Cookies on this website

We use cookies to ensure that we give you the best experience on our website. If you click 'Accept all cookies' we'll assume that you are happy to receive all cookies and you won't see this message again. If you click 'Reject all non-essential cookies' only necessary cookies providing core functionality such as security, network management, and accessibility will be enabled. Click 'Find out more' for information on how to change your cookie settings.

BACKGROUND: The current evidence on an integrative role of the domain-specific early mathematical skills and number-specific executive functions (EFs) from informal to formal schooling and their effect on mathematical abilities is so far unclear. The main objectives of this study were to (i) compare the domain-specific early mathematics, the number-specific EFs, and the mathematical abilities between preschool and primary school children, and (ii) examine the relationship among the domain-specific early mathematics, the number-specific EFs, and the mathematical abilities among preschool and primary school children. METHODS: The current study recruited 6- and 7-year-old children (Ntotal = 505, n6yrs = 238, and n7yrs = 267). The domain-specific early mathematics as measured by symbolic and nonsymbolic tasks, number-specific EFs tasks, and mathematics tasks between these preschool and primary school children were compared. The relationship among domain-specific early mathematics, number-specific EFs, and mathematical abilities among preschool and primary school children was examined. MANOVA and structural equation modeling (SEM) were used to test research hypotheses. RESULTS: The current results showed using MANOVA that primary school children were superior to preschool children over more complex tests of the domain-specific early mathematics; number-specific EFs; mathematical abilities, particularly for more sophisticated numerical knowledge; and number-specific EF components. The SEM revealed that both the domain-specific early numerical and the number-specific EFs significantly related to the mathematical abilities across age groups. Nevertheless, the number comparison test and mental number line of the domain-specific early mathematics significantly correlated with the mathematical abilities of formal school children. These results show the benefits of both the domain-specific early mathematics and the number-specific EFs in mathematical development, especially at the key stages of formal schooling. Understanding the relationship between EFs and early mathematics in improving mathematical achievements could allow a more powerful approach in improving mathematical education at this developmental stage.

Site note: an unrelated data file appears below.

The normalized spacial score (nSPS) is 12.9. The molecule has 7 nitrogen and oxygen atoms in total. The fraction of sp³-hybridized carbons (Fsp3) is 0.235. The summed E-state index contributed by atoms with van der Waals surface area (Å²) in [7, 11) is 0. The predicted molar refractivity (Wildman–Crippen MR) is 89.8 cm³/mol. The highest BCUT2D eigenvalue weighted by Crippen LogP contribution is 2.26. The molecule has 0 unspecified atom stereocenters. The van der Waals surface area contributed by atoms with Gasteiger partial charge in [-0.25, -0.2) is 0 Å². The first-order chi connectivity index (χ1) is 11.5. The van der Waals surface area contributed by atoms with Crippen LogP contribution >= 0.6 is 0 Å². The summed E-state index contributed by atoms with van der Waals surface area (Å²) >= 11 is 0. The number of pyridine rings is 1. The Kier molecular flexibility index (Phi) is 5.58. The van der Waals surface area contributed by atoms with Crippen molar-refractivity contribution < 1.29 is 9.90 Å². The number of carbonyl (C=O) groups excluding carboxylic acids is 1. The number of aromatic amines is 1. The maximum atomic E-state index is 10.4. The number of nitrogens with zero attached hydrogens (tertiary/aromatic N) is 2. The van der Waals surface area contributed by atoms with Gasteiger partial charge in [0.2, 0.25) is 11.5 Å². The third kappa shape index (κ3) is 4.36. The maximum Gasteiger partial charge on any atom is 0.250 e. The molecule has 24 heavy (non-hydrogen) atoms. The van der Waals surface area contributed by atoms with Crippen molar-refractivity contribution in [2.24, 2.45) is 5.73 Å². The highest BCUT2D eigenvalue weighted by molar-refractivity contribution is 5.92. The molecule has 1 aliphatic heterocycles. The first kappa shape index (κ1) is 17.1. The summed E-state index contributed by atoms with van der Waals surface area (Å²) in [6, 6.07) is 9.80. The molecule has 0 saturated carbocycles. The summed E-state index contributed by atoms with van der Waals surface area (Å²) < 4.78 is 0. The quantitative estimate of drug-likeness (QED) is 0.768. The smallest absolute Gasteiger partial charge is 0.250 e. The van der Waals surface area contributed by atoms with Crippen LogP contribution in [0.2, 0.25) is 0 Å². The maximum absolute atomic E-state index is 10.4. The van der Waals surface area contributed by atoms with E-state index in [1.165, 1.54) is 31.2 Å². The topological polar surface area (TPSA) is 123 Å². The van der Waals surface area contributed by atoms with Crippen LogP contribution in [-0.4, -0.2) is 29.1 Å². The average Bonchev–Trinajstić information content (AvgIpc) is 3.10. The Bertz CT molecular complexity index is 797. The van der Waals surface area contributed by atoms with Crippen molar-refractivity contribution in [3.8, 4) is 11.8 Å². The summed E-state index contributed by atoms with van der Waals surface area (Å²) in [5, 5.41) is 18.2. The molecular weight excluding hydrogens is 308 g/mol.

Original publication




Journal article


BMC Psychol

Publication Date





Domain-specific early mathematics, Mathematical abilities, Number-specific executive functions, Preschool and primary school children, Achievement, Child, Child Development, Child, Preschool, Cognition, Executive Function, Humans, Mathematics